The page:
True to form, resilience characterises SA’s property market

Despite a local and global economic landscape characterised by unusually high levels of economic and political uncertainty, the South African property market remains remarkably resilient, according to the Winter 2016 issue of ‘The Study’, a report which incorporates the Pam Golding Residential Property Index.

Published by Pam Golding Properties Research, The Study provides insights into the dynamics of the residential property market.

The report says in part this resilience reflects pockets of strength in the national housing market, such as the booming Western Cape market, but it is also attributable to the structural underpinning of a young population and the growing influence of first-time buyers. As a result, property – both local and offshore - can provide an excellent investment opportunity during what can only be described as uncertain times.

Dr Andrew Golding, CE of the Pam Golding Property group, says the continued resilience of the South African housing market in 2016 has supported a better than expected market performance, given that it is occurring against a background of persistently weak economic growth and a slow, but steady increase in interest rates.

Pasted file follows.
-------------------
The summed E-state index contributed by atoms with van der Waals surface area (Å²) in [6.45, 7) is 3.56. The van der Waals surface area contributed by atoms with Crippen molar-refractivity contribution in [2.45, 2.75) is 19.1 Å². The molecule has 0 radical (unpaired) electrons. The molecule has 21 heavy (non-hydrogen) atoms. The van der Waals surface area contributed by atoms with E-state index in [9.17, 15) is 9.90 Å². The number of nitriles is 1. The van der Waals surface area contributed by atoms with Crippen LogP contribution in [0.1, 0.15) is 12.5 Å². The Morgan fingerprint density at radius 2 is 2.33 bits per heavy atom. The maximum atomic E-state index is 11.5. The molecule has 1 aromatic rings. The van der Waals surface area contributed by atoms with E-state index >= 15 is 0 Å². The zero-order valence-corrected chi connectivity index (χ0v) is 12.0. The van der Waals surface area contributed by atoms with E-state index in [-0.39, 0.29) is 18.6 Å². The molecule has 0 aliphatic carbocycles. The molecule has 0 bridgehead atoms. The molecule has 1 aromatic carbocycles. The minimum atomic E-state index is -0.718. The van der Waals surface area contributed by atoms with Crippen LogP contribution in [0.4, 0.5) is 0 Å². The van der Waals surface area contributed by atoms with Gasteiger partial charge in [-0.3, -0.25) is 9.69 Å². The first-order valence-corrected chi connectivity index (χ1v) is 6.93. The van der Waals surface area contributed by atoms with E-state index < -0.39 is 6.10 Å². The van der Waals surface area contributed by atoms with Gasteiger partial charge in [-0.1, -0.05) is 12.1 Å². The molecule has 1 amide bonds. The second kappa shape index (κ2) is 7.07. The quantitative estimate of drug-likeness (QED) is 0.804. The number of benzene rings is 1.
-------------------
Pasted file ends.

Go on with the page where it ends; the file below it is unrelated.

After averaging at a 6.4 percent increase during the first quarter, the Pam Golding Residential Property Index reveals that national house price inflation continued to strengthen, rising by 6.7 percent in May 2016 from prior year levels.

In part, the continued rise in national house price inflation may be attributable to the resurgence in general consumer inflation in recent months, with an average inflation rate of 6.7 percent forecast for 2016 – up from 4.6 percent last year. This has resulted in renewed price pressures throughout the national economy, including the housing market.

Says Dr Golding: “It seems the strength of the national housing market is largely attributable to two dominant trends – the continued, robust outperformance of the Western Cape market relative to the national market and the robust growth in the prices of homes in the lower income price band.

“Notably, the continued migration of South Africans to the Western Cape is bolstering the housing market not only in the Cape Town metro but also in coastal towns from the West Coast through to the Garden Route, as well as in Wineland areas such as Stellenbosch, Somerset West and Paarl, resulting in a marked increase in activity in housing markets in these locations.